FCC Plows Ahead With Broadband Plan Despite Comcast Ruling

The FCC today began the long process of building a regulatory regime for a broadband-centric — as opposed to telephone-centric — communications world during an open meeting in which it sought comments on several sweeping policy changes, including reforming the federal telecommunications subsidy for providing rural telephone access. Even as the FCC issues these notices and requests for comments, however, Washington policy experts are still wondering when the FCC will take action to affirm its authority to implement some aspects of the broadband plan. Is the FCC blithely ignoring reality or is it just that confident?

During the first week of April a federal appellate court ruled that the FCC was wrong to chastise Comcast (s cmcsa) for throttling P2P packets because it did not ground its decision-making in the proper authority. The ruling has the effect of putting the FCC in limbo (GigaOM Pro, sub req’d) as to whether or not it has the authority to compel high-speed Internet service providers to follow some of its regulations.

FCC Chairman Julius Genachowski opened today’s meeting by saying he believes the agency has the full legal authority to move forward with these proceedings despite the Comcast ruling, but that’s what the FCC has been saying since the decision was handed down during the first week of April, and even today that authority was questioned by a fellow commissioner.

The FCC then voted on  six proposals, yielding:

  • It approved a Notice of Proposed Rulemaking and request for comments on reforming the Universal Service Fund so the program fund would be used for advancing the growth of high-speed Internet access to rural areas as opposed to supporting voice telephone lines.
  • It approved a change in its previous rules on wireless voice roaming, which forces carriers to automatically allow voice calls to roam, and it issued a Notice of Proposed Rulemaking on wireless data roaming in order to see if it’s feasible for wireless network providers to make it as easy for subscribers to roam on data networks in the U.S. as it is for voice.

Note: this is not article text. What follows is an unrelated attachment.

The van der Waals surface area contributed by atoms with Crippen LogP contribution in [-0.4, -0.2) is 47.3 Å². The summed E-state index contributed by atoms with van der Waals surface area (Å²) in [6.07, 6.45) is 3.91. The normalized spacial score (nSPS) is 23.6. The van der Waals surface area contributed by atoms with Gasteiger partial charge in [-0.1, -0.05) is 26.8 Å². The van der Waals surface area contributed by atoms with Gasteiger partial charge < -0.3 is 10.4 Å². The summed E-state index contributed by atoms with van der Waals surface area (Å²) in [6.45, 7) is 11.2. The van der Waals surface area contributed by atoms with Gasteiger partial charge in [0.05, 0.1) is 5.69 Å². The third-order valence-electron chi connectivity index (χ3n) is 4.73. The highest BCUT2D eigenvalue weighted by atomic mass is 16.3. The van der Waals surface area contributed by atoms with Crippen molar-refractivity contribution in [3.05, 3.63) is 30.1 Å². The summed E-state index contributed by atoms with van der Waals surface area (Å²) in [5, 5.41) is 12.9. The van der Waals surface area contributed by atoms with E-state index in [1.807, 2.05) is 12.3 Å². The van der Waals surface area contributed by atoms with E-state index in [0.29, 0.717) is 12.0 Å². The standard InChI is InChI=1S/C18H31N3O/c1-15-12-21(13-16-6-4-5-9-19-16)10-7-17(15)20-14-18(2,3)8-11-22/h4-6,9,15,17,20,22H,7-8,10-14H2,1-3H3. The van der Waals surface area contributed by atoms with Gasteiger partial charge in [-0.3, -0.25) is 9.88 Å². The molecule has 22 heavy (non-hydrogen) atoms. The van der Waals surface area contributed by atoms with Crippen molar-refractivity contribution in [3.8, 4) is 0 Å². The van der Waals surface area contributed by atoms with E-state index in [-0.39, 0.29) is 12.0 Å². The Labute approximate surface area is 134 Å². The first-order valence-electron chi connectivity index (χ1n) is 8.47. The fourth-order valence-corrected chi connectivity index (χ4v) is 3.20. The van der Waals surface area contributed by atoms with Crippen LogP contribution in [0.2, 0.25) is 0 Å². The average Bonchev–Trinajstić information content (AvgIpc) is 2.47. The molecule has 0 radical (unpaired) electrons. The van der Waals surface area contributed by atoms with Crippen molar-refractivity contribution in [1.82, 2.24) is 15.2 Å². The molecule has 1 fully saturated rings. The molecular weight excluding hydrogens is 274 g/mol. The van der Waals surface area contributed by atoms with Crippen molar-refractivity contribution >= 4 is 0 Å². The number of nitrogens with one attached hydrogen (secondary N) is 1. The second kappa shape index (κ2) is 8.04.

• It approved two proceedings related to opening set-top-boxes to allow open cable boxes that could access cable networks and the Internet, leading to greater competition for television programming, and for hardware to access video content.
  • It approved a Notice of Inquiry seeking comments on how to create fail-proof and resilient broadband networks in case of a natural disaster. One of the  current qualms over IP communication is that it’s not as reliable as the copper telephone networks in case of a disaster.
  • It approved a Notice of Inquiry asking for comments on whether the FCC should create a cyber security program.

But during this decision-making process the issue of the FCC’s authority to implement its plans was challenged by Robert McDowell, a Republican commissioner, who questioned the FCC’s authority to require wireless network operators to automatically open their networks to roaming in the wake of the Comcast decision.

Which indicates to me that when the FCC has to implement anything difficult or controversial, the issue of its authority will come up again and again — both from lobbyists and later through the courts. So the real question is as the FCC tries to implement a new broadband-centric regulatory regime, when is going to take the time to clear up these lingering questions?